But China’s economic slowdown and recently falling commodity prices have highlighted the danger of being too dependent on one trading partner and one sector – more than 80% of the country’s FDI goes into the mining sector. Exports, particularly coal, have fallen in line with China’s economy, and Mongolia’s earnings from coal exports fell 17% in the first half of the year. China’s growth in Q2 2014, however, was higher than expected and an upwardly revised full-year economic forecast for China’s economy would bode well for Mongolia.
To try and counter an overreliance on China, President Tsakhiagiin Elbegdorj signed a free trade agreement in July with Japanese Prime Minister Shinzo Abe that will cover all of Mongolia’s exports to Japan and 96% of Japanese exports. The agreement was also seen as a diplomatic move by Japan, as Mongolia enjoys an unusually close relationship with North Korea that Japan may seek to leverage as it tries to free a number of its citizens that are currently imprisoned by the government in Pyongyang. While Mongolia’s political neutrality makes it of strategically importance to Japan, the Ulaanbaatar government is likely keep a close eye on the ongoing events unfolding in Ukraine, which like Mongolia is an independent and democratic former Soviet Union country that shares a land border with Russia. Vladimir Putin’s territorial ambitions have likely caught the attention of Mongolia, which has vast resource potential and a small population.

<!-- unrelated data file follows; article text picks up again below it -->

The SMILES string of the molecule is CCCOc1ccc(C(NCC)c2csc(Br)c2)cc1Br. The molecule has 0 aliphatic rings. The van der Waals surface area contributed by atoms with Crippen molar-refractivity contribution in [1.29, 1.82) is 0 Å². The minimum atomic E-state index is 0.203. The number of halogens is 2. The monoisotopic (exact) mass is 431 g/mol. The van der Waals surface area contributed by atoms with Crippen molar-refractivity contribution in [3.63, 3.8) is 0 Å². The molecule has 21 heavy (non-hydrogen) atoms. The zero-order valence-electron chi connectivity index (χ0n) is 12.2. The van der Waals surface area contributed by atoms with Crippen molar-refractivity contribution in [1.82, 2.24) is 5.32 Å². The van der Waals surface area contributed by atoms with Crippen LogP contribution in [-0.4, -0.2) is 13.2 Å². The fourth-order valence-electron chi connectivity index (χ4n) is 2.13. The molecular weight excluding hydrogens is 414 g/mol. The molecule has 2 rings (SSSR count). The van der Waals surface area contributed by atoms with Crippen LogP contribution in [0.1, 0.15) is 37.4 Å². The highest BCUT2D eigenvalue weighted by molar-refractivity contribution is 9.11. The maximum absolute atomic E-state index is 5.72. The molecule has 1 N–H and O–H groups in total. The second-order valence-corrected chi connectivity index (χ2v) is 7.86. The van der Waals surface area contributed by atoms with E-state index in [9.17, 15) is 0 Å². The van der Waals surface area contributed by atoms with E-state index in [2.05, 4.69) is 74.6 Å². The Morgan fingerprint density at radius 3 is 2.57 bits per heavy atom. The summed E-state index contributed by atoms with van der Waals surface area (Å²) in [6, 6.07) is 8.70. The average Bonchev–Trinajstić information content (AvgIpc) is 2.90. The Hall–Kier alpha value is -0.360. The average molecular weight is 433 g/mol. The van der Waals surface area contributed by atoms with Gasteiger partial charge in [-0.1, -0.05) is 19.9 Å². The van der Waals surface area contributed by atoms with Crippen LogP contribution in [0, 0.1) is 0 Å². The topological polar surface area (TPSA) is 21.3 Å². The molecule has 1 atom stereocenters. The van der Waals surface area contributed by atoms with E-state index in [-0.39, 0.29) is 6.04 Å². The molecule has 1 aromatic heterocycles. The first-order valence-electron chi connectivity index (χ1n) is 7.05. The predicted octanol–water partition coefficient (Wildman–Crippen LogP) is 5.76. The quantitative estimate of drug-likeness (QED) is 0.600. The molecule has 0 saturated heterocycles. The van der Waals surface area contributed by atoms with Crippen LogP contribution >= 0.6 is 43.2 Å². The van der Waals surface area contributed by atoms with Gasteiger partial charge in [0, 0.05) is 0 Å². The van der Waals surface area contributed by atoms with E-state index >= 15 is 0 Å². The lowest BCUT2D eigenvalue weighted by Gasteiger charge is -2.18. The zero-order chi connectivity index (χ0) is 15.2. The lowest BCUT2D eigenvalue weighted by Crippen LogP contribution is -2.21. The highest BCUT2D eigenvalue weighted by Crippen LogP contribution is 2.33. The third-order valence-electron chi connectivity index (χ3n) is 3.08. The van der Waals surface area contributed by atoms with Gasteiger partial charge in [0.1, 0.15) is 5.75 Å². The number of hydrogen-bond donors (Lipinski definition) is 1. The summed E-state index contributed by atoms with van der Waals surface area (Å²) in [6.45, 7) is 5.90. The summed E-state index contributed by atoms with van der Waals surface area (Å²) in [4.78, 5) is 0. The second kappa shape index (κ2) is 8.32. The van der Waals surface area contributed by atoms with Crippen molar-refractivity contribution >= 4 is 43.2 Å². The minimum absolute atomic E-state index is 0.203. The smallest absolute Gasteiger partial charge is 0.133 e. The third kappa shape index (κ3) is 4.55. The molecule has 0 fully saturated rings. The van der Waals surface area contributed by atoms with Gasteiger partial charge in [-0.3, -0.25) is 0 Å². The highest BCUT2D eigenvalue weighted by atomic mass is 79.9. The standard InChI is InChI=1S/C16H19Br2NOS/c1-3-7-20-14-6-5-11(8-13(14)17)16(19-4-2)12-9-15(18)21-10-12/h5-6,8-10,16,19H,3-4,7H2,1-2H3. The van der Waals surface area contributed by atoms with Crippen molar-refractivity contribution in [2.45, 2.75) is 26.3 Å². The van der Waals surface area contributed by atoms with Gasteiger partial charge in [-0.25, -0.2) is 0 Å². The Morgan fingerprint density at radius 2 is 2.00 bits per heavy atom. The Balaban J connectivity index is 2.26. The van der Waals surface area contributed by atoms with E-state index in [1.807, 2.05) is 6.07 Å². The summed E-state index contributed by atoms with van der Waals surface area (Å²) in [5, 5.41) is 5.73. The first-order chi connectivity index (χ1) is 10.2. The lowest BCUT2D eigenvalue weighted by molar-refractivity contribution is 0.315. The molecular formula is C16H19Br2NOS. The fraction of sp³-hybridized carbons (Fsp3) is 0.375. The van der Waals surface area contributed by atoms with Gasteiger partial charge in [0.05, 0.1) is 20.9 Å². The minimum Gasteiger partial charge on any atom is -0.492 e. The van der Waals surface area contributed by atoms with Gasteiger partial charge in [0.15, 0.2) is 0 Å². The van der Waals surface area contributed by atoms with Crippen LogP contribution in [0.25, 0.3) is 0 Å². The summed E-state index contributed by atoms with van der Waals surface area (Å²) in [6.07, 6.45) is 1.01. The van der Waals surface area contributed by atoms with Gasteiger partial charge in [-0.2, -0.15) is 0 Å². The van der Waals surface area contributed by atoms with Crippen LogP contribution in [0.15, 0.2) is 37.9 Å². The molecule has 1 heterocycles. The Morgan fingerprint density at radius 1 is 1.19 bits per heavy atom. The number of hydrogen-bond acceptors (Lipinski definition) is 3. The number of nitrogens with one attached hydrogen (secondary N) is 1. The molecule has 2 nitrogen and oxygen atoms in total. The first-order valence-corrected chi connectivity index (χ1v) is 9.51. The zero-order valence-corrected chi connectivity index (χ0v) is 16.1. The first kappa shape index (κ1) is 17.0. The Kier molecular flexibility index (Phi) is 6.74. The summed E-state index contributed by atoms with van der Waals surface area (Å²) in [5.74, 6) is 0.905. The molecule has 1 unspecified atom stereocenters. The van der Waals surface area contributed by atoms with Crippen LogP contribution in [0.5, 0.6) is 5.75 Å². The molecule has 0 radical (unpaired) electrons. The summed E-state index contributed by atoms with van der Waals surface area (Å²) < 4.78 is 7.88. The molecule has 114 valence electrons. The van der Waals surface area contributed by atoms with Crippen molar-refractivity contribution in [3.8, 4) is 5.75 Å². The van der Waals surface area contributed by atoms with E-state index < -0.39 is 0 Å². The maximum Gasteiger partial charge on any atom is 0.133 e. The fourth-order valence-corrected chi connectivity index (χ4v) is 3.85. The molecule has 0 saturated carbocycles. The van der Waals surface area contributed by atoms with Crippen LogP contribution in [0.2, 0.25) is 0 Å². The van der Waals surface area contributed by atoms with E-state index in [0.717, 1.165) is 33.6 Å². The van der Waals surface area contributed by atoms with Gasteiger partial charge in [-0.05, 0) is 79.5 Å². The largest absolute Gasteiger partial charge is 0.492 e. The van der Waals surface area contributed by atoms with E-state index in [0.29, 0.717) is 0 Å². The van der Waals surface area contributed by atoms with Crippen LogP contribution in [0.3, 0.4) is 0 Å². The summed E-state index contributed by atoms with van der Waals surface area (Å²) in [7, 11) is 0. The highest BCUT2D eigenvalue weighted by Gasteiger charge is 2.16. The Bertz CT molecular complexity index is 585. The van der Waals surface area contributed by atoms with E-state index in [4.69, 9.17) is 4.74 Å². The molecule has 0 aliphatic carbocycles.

On the macroeconomic front, the Mongolian government has pursued expansionary fiscal and monetary policies, which have led to external debt rising to more than 150% of GDP. The expansionary policies have contributed to inflation, and the national currency, the tugrik, has fallen 10% against the dollar this year. Currency reserves have fallen rapidly from USD 2.2 billion at the beginning of the year to USD 1.6 billion in May 2014, in spite of a narrowing current account deficit.
The effect of the macroeconomic policy is that Mongolia has received two ratings downgrades this year. In April, Standard & Poor’s cut Mongolia’s rating from BB- to B+, and in July, Moody’s cut its rating to B2, five levels below investment grade.